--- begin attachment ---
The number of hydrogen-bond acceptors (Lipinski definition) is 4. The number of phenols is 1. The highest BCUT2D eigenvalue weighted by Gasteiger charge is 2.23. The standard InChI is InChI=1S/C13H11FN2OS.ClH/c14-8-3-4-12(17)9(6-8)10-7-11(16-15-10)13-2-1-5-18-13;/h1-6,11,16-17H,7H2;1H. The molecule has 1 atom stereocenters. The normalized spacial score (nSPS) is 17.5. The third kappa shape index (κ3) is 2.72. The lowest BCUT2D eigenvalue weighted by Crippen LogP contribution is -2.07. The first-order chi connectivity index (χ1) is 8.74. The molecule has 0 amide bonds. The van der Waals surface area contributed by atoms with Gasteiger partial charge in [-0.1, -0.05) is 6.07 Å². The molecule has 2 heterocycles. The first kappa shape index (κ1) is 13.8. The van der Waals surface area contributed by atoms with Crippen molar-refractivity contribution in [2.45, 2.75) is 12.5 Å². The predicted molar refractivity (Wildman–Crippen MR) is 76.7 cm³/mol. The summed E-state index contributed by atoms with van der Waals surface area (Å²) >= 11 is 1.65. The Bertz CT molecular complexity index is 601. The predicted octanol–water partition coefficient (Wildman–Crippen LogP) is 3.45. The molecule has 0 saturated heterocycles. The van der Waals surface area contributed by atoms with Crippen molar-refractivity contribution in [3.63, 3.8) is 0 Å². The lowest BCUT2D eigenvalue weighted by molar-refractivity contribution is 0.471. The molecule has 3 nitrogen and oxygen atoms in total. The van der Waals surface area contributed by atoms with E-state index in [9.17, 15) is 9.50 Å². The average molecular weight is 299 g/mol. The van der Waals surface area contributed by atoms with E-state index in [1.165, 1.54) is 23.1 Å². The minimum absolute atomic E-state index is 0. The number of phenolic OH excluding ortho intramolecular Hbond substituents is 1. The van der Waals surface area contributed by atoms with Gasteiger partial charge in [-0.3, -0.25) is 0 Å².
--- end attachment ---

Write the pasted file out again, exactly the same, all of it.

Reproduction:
The number of hydrogen-bond acceptors (Lipinski definition) is 4. The number of phenols is 1. The highest BCUT2D eigenvalue weighted by Gasteiger charge is 2.23. The standard InChI is InChI=1S/C13H11FN2OS.ClH/c14-8-3-4-12(17)9(6-8)10-7-11(16-15-10)13-2-1-5-18-13;/h1-6,11,16-17H,7H2;1H. The molecule has 1 atom stereocenters. The normalized spacial score (nSPS) is 17.5. The third kappa shape index (κ3) is 2.72. The lowest BCUT2D eigenvalue weighted by Crippen LogP contribution is -2.07. The first-order chi connectivity index (χ1) is 8.74. The molecule has 0 amide bonds. The van der Waals surface area contributed by atoms with Gasteiger partial charge in [-0.1, -0.05) is 6.07 Å². The molecule has 2 heterocycles. The first kappa shape index (κ1) is 13.8. The van der Waals surface area contributed by atoms with Crippen molar-refractivity contribution in [2.45, 2.75) is 12.5 Å². The predicted molar refractivity (Wildman–Crippen MR) is 76.7 cm³/mol. The summed E-state index contributed by atoms with van der Waals surface area (Å²) >= 11 is 1.65. The Bertz CT molecular complexity index is 601. The predicted octanol–water partition coefficient (Wildman–Crippen LogP) is 3.45. The molecule has 0 saturated heterocycles. The van der Waals surface area contributed by atoms with Crippen molar-refractivity contribution in [3.63, 3.8) is 0 Å². The lowest BCUT2D eigenvalue weighted by molar-refractivity contribution is 0.471. The molecule has 3 nitrogen and oxygen atoms in total. The van der Waals surface area contributed by atoms with E-state index in [9.17, 15) is 9.50 Å². The average molecular weight is 299 g/mol. The van der Waals surface area contributed by atoms with E-state index in [1.165, 1.54) is 23.1 Å². The minimum absolute atomic E-state index is 0. The number of phenolic OH excluding ortho intramolecular Hbond substituents is 1. The van der Waals surface area contributed by atoms with Gasteiger partial charge in [-0.3, -0.25) is 0 Å².